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Ninth Circuit considers groundwater pumping of San Pedro river basin

Conservationists say the feds relied on false assumptions when they allowed a military base to pump groundwater from the last free flowing, undammed river in the Southwest.

PHOENIX (CN) — The Center for Biological Diversity told a Ninth Circuit panel Tuesday that a U.S. Army base’s groundwater pumping is adversely affecting the San Pedro river and four endangered species that call it home. 

Fort Huachuca is an army base near Sierra Vista that draws more groundwater from the San Pedro river watershed than anything else. The San Pedro river, the last free flowing, undammed river in the Southwest, according to the Center for Biological Diversity, is home to at least four endangered species: the western yellow-billed cuckoo, the southwestern willow flycatcher, the Mexican garter snake and the Huachuca water umbel, a semi-aquatic plant. Each species relies on perennial waterflow in the San Pedro and the continued reduction of that flow puts them at increased risk.

To pump groundwater on the San Pedro basin, the U.S. Fish and Wildlife Service must produce a biological opinion in compliance with the Endangered Species Act to assess the effects of the action on any endangered species in the area. The Center for Biological Diversity has successfully sued Fish and Wildlife twice over “arbitrary and capricious” approvals of Fort Huachuca’s groundwater pumping, once in 2002 and again in 2011. Federal judges in Arizona ruled in both cases that Fish and Wildlife decided no harm would come to endangered species based on unspecific and insufficient promises of mitigation efforts by the military base.

The center sued again in 2020, challenging a decision as to the wellbeing of endangered species based on an “arbitrary" 2014 biological opinion. The center said the Fish and Wildlife Service relied on “speculative water savings” to approve the Fort’s plan and didn’t properly consider other environmental effects like climate change and water returning to the aquifer.

U.S. District Court Judge Raner Collins issued summary judgment in March 2022 largely in favor of the defendants, but sided with plaintiffs that the 2014 biological opinion didn’t account for returned water and ordered the defendants to reinitiate formal consultation and produce a new biological opinion. 

Unsatisfied, the center appealed in May 2022.

Before the Ninth Circuit Tuesday afternoon, attorney for the Center for Biological Diversity attorney Stuart Gillespie said Fish and Wildlife wouldn’t have approved groundwater pumping if not for an erroneous assumption about land the Fort purchased in 2013. The Service calculated a net annual water saving of 2,588 acre-feet of water per year in an area called the “preserve petrified forest,” based on the assumption that the purchase of the land would prevent irrigation that would otherwise use groundwater.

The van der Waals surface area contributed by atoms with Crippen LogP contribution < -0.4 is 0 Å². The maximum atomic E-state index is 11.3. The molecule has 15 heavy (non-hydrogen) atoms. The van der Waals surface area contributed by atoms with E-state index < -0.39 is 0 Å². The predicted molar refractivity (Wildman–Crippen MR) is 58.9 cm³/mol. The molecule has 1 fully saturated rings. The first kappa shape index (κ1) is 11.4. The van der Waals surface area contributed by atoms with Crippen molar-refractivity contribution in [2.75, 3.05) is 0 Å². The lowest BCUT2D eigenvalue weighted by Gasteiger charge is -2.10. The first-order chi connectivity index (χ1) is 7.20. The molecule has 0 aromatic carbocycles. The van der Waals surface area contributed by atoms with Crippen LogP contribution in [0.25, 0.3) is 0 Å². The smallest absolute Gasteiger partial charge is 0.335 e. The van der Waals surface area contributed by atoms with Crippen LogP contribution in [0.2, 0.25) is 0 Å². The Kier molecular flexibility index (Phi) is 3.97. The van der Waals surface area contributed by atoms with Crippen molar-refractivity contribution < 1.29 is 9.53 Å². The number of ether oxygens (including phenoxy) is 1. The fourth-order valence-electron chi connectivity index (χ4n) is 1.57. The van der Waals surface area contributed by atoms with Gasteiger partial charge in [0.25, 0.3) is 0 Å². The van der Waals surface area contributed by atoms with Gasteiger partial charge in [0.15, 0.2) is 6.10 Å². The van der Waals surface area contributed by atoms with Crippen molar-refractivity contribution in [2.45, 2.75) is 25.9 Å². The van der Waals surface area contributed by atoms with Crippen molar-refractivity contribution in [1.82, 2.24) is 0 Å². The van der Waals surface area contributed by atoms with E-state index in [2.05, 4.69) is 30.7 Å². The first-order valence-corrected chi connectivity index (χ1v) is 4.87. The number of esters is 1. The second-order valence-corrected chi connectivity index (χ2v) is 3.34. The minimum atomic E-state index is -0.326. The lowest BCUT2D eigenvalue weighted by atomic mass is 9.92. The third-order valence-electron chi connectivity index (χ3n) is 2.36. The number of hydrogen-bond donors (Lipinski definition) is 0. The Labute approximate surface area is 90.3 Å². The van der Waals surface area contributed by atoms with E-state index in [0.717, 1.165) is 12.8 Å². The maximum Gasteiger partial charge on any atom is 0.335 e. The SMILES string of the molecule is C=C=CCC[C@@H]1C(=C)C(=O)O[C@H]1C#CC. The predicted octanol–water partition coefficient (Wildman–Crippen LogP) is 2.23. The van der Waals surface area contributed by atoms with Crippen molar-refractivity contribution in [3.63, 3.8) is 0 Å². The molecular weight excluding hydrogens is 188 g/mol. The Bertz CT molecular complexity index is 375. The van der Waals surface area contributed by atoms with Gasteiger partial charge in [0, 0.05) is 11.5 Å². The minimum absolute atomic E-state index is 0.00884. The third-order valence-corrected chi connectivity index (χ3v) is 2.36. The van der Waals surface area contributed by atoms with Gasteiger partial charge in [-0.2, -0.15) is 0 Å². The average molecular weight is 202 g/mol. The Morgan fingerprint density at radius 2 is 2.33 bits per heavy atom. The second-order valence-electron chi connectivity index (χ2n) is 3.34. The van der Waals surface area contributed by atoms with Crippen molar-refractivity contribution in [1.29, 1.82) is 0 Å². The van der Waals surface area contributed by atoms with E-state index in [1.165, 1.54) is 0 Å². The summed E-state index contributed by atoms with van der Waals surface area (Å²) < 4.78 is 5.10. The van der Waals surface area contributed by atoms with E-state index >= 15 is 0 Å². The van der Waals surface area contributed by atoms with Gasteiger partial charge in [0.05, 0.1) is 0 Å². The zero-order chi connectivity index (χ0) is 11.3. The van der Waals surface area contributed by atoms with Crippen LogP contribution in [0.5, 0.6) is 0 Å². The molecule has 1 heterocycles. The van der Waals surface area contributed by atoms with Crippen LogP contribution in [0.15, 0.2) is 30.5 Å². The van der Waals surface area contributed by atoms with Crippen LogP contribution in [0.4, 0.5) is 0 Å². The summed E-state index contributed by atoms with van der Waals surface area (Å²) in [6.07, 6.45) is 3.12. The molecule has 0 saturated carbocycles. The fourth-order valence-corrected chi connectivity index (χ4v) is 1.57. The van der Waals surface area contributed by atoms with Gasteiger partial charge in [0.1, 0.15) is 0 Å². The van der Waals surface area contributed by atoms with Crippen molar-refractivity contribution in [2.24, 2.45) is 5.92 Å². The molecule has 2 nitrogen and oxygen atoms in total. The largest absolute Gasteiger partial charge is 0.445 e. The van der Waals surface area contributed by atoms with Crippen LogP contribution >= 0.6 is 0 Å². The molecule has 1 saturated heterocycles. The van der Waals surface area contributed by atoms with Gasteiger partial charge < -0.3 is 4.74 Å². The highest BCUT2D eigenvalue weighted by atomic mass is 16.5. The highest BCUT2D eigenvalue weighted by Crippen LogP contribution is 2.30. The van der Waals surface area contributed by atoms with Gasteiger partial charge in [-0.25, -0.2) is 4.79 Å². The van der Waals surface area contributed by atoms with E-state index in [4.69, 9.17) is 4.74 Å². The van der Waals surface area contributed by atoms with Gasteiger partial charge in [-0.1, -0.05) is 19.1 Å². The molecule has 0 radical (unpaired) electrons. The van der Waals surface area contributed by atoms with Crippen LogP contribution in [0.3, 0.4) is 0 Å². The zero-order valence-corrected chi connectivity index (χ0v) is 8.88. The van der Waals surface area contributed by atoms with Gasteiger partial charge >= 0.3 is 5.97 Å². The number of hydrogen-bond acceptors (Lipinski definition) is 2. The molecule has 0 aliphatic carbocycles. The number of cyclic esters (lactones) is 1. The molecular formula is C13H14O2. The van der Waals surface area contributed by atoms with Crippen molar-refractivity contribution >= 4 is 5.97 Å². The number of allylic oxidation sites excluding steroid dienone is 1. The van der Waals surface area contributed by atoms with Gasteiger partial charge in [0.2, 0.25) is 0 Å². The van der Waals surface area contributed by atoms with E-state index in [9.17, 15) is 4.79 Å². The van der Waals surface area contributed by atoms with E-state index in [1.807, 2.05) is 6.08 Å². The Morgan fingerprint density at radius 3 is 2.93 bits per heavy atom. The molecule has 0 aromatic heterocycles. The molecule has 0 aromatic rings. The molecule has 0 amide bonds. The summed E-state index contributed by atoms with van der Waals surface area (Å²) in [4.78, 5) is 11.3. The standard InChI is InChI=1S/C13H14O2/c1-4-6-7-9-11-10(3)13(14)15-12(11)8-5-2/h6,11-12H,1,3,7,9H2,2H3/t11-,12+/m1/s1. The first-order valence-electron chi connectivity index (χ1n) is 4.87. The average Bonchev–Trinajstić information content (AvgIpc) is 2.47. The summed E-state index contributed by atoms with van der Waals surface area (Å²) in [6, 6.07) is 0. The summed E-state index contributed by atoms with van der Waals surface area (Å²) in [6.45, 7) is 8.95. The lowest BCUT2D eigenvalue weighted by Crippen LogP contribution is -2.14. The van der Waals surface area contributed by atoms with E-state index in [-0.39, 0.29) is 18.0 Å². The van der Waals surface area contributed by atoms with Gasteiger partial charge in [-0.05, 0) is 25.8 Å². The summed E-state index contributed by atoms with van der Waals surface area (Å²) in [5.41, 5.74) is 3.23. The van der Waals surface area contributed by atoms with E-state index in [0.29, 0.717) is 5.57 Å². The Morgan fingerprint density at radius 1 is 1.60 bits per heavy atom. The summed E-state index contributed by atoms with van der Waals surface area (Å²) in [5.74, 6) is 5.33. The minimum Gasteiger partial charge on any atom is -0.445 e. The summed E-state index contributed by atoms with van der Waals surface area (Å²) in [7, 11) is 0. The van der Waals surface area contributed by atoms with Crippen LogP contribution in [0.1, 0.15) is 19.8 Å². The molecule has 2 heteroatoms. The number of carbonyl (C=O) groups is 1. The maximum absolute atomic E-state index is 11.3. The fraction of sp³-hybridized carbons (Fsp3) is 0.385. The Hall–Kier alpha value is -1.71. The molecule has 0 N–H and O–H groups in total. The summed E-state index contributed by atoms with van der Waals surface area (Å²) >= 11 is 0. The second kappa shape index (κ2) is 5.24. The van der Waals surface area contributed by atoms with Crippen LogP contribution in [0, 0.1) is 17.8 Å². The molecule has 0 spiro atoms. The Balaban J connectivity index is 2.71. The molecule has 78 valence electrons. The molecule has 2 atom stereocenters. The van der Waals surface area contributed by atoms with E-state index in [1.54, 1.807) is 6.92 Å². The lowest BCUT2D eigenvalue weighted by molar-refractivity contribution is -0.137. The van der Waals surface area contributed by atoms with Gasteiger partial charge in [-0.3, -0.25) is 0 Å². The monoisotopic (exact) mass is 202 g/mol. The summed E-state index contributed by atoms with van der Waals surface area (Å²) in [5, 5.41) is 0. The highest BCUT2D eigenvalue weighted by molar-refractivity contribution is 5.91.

But the land hadn’t been irrigated since 2006, and Gillespie said there’s no evidence that anyone planned on irrigating the land in the future. The infrastructure used to irrigate had since been removed, and the previous owner of the land instead planned on using it for residential development, which would have used far less water annually than irrigation, Gillespie said. 

Because the federal court already ordered the reissuance of the biological opinion, U.S. Circuit Judge Daniel Collins, a Donald Trump appointee, asked Gillespie what exactly he wanted out of the panel’s decision. Gillespie said he wants the estimate of water saved by preventing irrigation to be revisited in the new opinion.

John Bies, on behalf of Fish and Wildlife, said its assumption of water savings was justified because the land had been used for agriculture throughout its history with only two exceptions — one being from 2006 to the present. 

“The best way to predict the future is based on the past,” he told the panel.

He argued that if Fish and Wildlife waited until someone actually made plans to irrigate, it would have been too late. He also said that even without accounting for the prevention of irrigation in the preserve petrified forest, two independent hydrology reports showed that the project would still result in a water surplus. But the panel expressed confusion as to which studies Fish and Wildlife was relying upon.

“It’s unclear to me what the agency's relied on for what purpose,” said U.S. Circuit Judge Kenneth Lee, a Donald Trump appointee. “It’s all jumbled up. Maybe we need to send it back for the service to clarify.”

Gillespie also argued that the opinion incorrectly assumed no harm to the Mexican garter snake, contradicting its own scientific findings. Bies said the snakes would just move upstream where more water is present, Gillespie countered that Mexican garter snakes are known to only travel within 100 meters of their immediate habitat. 

“This is their home,” Gillespie said. “They cannot escape the impacts of groundwater pumping."

U.S. Circuit Judge Jacqueline Nguyen, a Barack Obama appointee, rounded out the panel, which did not indicate when it would make a decision.

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Categories / Appeals, Environment, Law

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